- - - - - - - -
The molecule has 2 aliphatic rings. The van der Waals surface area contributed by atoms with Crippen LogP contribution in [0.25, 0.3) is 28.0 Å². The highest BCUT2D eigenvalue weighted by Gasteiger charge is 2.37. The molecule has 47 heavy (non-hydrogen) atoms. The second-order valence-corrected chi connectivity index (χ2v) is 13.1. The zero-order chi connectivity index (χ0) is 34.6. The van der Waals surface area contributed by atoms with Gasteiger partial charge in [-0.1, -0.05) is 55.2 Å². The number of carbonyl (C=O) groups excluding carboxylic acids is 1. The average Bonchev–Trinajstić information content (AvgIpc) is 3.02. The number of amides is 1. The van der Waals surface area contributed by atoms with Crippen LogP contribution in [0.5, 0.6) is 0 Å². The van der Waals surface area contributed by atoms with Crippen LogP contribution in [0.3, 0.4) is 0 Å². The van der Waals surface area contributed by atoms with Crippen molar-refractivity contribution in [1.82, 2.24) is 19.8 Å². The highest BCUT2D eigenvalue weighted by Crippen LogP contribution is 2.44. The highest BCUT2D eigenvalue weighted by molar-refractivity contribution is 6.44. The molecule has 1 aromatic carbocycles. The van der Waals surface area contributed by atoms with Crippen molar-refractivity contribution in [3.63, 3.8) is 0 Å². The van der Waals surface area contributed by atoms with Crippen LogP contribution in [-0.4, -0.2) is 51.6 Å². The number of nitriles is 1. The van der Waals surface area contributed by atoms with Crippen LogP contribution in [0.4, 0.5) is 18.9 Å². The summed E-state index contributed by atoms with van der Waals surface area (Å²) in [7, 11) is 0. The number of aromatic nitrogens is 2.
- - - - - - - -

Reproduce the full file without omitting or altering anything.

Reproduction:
The molecule has 2 aliphatic rings. The van der Waals surface area contributed by atoms with Crippen LogP contribution in [0.25, 0.3) is 28.0 Å². The highest BCUT2D eigenvalue weighted by Gasteiger charge is 2.37. The molecule has 47 heavy (non-hydrogen) atoms. The second-order valence-corrected chi connectivity index (χ2v) is 13.1. The zero-order chi connectivity index (χ0) is 34.6. The van der Waals surface area contributed by atoms with Gasteiger partial charge in [-0.1, -0.05) is 55.2 Å². The number of carbonyl (C=O) groups excluding carboxylic acids is 1. The average Bonchev–Trinajstić information content (AvgIpc) is 3.02. The number of amides is 1. The van der Waals surface area contributed by atoms with Crippen LogP contribution in [0.5, 0.6) is 0 Å². The van der Waals surface area contributed by atoms with Crippen LogP contribution in [0.3, 0.4) is 0 Å². The van der Waals surface area contributed by atoms with Crippen molar-refractivity contribution in [1.82, 2.24) is 19.8 Å². The highest BCUT2D eigenvalue weighted by Crippen LogP contribution is 2.44. The highest BCUT2D eigenvalue weighted by molar-refractivity contribution is 6.44. The molecule has 1 aromatic carbocycles. The van der Waals surface area contributed by atoms with Crippen molar-refractivity contribution in [3.63, 3.8) is 0 Å². The van der Waals surface area contributed by atoms with Crippen LogP contribution in [-0.4, -0.2) is 51.6 Å². The number of nitriles is 1. The van der Waals surface area contributed by atoms with Crippen LogP contribution in [0.4, 0.5) is 18.9 Å². The summed E-state index contributed by atoms with van der Waals surface area (Å²) in [7, 11) is 0. The number of aromatic nitrogens is 2.